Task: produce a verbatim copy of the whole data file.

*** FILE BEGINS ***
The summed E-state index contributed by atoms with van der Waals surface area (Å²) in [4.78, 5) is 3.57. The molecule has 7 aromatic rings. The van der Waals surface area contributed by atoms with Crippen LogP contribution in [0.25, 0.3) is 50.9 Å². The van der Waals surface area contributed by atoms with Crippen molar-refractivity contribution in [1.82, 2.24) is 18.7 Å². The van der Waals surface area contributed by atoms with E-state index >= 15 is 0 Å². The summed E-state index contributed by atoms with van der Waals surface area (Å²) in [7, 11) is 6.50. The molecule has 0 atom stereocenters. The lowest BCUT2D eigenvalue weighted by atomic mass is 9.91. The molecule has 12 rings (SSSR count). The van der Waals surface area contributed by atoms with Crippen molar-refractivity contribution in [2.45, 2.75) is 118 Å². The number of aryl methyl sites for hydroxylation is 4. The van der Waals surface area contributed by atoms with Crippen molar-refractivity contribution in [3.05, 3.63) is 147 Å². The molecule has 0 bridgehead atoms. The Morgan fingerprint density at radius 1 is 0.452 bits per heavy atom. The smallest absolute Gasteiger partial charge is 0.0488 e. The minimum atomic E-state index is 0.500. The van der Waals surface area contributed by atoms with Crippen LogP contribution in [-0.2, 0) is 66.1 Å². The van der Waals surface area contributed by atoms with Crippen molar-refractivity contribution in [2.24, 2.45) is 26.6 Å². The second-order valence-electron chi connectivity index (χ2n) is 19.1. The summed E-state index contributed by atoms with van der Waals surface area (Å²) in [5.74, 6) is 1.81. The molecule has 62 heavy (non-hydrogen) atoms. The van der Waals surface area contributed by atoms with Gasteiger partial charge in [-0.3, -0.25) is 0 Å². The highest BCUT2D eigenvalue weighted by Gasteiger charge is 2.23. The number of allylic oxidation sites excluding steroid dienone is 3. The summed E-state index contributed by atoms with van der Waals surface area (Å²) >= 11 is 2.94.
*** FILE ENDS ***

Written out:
The summed E-state index contributed by atoms with van der Waals surface area (Å²) in [4.78, 5) is 3.57. The molecule has 7 aromatic rings. The van der Waals surface area contributed by atoms with Crippen LogP contribution in [0.25, 0.3) is 50.9 Å². The van der Waals surface area contributed by atoms with Crippen molar-refractivity contribution in [1.82, 2.24) is 18.7 Å². The van der Waals surface area contributed by atoms with E-state index >= 15 is 0 Å². The summed E-state index contributed by atoms with van der Waals surface area (Å²) in [7, 11) is 6.50. The molecule has 0 atom stereocenters. The lowest BCUT2D eigenvalue weighted by atomic mass is 9.91. The molecule has 12 rings (SSSR count). The van der Waals surface area contributed by atoms with Crippen molar-refractivity contribution in [2.45, 2.75) is 118 Å². The number of aryl methyl sites for hydroxylation is 4. The van der Waals surface area contributed by atoms with Crippen molar-refractivity contribution in [3.05, 3.63) is 147 Å². The molecule has 0 bridgehead atoms. The Morgan fingerprint density at radius 1 is 0.452 bits per heavy atom. The smallest absolute Gasteiger partial charge is 0.0488 e. The minimum atomic E-state index is 0.500. The van der Waals surface area contributed by atoms with Crippen LogP contribution in [-0.2, 0) is 66.1 Å². The van der Waals surface area contributed by atoms with Crippen molar-refractivity contribution in [2.24, 2.45) is 26.6 Å². The second-order valence-electron chi connectivity index (χ2n) is 19.1. The summed E-state index contributed by atoms with van der Waals surface area (Å²) in [5.74, 6) is 1.81. The molecule has 62 heavy (non-hydrogen) atoms. The van der Waals surface area contributed by atoms with Gasteiger partial charge in [-0.3, -0.25) is 0 Å². The highest BCUT2D eigenvalue weighted by Gasteiger charge is 2.23. The number of allylic oxidation sites excluding steroid dienone is 3. The summed E-state index contributed by atoms with van der Waals surface area (Å²) >= 11 is 2.94.